The latest monograph of Rinodina from the group of lichen taxonomists under the direction of H. Mayerhofer at Graz University concentrates on the saxicolous species of Australia and New Zealand and includes all known taxa from these areas. In addition to the 29 species previously known, 6 new species had to be described (2 from Australia, 4 from New Zealand); 9 species, excluded from the genus but cannot be transferred to other genera at this time, are also treated fully. Each species has a full-length description which also includes a discussion and a series of photographs illustrating the spore ontogeny, but there are no photographs of the habitus. A full list of specimens examined is given and distributions are illustrated by maps. The lists of studied specimens also include material from other parts of the World, especially the Southern Hemisphere (e.g. Chile, South Africa), but also Austria etc. The classical treatment of taxa based mainly on spore ontogeny is supported by some new characters and by phylogenetic analysis based on nuclear ITS rDNA. The new characters take account of ascospore types and pigments. Some of the classical spore types in Rinodina grade into other types. Regarding pigments, it was found that Bagliettoana-green is relatively common but at least 3 other pigments occur, one identified as Arceutine-yellow and two as yet unidentified. The phylogentic analysis is based on the alignment of 71 taxa (40 from GenBank and 31 newly generated). For the convenience of users three keys are given, one for all saxicolous species of Rinodina s.l. in the studied area and two for Australia and New Zealand 8 INTERNATIONAL LICHENOLOGICAL NEWSLETTER 39 (2) exclusively. Some minor criticisms might be added. Some more biogeographical discussion would be of interest even at this stage of knowledge. In the introduction on page 7 it is noted that according to a paper by McCarthy one third of Australian lichen taxa are considered to be endemic - but there is no discussion of this for the species under study, nor is a comparison made between Australia and New Zealand. The first sentences in the chapter on materials and methods giving figures on studied material and the storage of voucher specimens (p. 12) are identically repeated in the summary (p. 155). With this body of information, the monograph will certainly serve its purpose and is a further important step forward in the knowledge of this large genus.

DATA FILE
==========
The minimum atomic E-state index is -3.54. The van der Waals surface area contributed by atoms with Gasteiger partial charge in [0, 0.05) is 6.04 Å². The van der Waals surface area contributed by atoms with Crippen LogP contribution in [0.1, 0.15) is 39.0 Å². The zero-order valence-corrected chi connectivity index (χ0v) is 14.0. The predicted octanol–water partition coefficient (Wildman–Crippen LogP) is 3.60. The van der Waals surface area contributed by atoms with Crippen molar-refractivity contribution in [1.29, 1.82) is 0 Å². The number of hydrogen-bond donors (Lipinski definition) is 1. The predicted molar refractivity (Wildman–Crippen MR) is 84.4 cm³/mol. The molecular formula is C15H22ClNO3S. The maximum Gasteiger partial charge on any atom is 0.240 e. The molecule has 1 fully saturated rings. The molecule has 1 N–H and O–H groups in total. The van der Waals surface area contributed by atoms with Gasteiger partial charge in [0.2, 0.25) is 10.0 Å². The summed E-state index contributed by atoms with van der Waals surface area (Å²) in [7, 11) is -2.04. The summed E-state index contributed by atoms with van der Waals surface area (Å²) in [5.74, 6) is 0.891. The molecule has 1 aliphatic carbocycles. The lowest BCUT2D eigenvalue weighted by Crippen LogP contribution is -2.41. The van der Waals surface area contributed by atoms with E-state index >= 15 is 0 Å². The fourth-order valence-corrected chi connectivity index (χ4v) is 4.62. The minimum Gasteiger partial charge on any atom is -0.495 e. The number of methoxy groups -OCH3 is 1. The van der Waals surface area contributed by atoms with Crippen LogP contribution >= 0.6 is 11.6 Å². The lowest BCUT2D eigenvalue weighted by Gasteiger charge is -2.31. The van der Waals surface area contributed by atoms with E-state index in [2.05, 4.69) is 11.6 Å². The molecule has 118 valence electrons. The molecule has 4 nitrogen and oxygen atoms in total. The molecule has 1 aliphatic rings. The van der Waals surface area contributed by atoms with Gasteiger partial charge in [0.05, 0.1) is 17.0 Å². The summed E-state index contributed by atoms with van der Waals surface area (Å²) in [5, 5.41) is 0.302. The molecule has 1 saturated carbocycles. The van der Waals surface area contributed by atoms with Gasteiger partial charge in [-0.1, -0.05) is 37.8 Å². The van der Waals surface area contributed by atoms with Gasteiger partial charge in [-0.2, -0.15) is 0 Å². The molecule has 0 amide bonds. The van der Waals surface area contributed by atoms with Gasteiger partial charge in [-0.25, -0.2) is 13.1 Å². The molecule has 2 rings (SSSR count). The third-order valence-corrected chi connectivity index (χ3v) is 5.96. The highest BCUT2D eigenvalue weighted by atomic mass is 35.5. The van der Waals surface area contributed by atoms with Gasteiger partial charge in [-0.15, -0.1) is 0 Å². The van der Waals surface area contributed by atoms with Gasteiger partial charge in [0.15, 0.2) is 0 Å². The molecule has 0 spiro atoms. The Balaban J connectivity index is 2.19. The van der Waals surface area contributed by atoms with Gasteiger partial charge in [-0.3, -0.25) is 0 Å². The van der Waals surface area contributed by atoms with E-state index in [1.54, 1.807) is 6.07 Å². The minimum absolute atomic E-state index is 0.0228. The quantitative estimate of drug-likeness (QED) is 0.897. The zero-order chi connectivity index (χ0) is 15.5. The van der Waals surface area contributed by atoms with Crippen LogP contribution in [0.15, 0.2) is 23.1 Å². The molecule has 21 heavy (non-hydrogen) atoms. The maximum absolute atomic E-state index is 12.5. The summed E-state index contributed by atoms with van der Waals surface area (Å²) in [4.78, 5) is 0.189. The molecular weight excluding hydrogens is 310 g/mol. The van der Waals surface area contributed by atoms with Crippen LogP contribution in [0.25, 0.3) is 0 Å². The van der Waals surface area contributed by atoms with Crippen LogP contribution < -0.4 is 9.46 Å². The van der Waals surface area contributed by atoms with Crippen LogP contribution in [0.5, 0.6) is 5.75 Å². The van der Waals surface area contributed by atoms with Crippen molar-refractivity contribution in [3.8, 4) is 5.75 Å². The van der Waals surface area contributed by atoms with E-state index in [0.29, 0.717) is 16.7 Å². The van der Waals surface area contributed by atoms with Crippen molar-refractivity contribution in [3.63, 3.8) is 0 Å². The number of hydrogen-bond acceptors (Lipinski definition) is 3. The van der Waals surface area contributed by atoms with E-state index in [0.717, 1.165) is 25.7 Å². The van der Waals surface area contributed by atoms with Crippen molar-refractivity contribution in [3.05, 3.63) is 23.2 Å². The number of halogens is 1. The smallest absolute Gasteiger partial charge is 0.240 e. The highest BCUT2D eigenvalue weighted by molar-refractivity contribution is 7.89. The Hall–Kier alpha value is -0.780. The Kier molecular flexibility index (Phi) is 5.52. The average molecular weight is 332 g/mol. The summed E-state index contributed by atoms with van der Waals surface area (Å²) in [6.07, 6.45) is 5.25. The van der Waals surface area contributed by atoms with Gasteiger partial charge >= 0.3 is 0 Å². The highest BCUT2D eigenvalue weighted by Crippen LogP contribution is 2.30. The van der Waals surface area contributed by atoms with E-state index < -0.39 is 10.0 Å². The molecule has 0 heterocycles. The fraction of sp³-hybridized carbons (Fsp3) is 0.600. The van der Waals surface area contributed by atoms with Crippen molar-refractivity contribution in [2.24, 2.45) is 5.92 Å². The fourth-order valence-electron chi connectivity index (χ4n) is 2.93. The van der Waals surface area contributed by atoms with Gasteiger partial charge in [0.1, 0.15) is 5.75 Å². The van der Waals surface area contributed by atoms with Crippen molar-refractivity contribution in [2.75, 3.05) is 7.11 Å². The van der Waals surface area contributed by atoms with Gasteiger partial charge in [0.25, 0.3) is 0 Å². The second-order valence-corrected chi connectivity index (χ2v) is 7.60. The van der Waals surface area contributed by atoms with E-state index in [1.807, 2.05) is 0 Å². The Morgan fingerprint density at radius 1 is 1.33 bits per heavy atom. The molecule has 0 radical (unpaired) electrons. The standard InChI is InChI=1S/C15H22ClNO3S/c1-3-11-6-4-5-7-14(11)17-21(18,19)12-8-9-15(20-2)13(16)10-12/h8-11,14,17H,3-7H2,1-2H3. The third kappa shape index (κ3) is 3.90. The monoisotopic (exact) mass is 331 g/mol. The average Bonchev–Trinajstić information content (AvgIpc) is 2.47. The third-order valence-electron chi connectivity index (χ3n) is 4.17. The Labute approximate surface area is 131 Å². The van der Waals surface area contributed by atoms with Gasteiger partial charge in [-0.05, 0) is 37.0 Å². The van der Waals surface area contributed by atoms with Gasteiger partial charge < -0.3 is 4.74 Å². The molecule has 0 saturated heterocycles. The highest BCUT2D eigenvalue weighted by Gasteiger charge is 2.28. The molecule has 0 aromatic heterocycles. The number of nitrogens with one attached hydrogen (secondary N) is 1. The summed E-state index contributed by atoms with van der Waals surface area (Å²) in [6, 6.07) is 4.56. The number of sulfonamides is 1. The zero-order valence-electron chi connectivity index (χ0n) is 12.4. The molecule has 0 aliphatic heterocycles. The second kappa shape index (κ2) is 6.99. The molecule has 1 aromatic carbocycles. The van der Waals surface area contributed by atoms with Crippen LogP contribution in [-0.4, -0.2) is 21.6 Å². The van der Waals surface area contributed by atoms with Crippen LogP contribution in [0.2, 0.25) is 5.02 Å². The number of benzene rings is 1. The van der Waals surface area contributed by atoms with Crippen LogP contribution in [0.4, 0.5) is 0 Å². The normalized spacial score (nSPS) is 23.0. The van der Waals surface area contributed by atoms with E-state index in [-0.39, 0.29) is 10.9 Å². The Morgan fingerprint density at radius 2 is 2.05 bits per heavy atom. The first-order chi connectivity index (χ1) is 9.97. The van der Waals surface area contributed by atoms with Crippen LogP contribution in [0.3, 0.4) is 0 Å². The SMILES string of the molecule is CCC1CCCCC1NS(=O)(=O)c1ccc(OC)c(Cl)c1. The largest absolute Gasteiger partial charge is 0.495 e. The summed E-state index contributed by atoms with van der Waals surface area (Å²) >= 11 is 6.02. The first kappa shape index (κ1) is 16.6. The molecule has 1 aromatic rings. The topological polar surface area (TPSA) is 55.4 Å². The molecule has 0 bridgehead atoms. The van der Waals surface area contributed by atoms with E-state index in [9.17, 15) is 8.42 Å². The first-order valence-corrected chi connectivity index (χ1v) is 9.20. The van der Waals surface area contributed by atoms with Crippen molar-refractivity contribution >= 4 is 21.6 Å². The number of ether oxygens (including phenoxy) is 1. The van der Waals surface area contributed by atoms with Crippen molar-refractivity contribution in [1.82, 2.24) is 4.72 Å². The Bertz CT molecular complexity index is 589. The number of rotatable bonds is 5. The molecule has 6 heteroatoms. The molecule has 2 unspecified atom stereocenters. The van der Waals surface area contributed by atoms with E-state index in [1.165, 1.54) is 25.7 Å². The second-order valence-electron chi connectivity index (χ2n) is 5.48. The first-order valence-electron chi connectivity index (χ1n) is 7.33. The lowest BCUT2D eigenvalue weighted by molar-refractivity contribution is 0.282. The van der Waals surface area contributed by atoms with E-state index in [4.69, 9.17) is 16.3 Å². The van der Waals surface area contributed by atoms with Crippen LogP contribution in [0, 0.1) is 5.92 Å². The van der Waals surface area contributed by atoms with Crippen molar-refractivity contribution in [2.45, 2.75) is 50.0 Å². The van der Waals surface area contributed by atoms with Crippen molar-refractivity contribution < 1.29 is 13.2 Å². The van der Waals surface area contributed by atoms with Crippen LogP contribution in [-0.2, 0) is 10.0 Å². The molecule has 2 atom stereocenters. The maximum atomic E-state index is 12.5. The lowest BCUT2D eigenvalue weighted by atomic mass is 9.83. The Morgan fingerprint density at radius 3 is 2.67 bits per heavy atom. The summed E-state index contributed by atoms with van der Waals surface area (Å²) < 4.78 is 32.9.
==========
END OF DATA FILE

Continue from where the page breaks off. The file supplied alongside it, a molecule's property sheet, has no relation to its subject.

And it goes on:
International Lichenological Newsletter 39 (2), page 7-8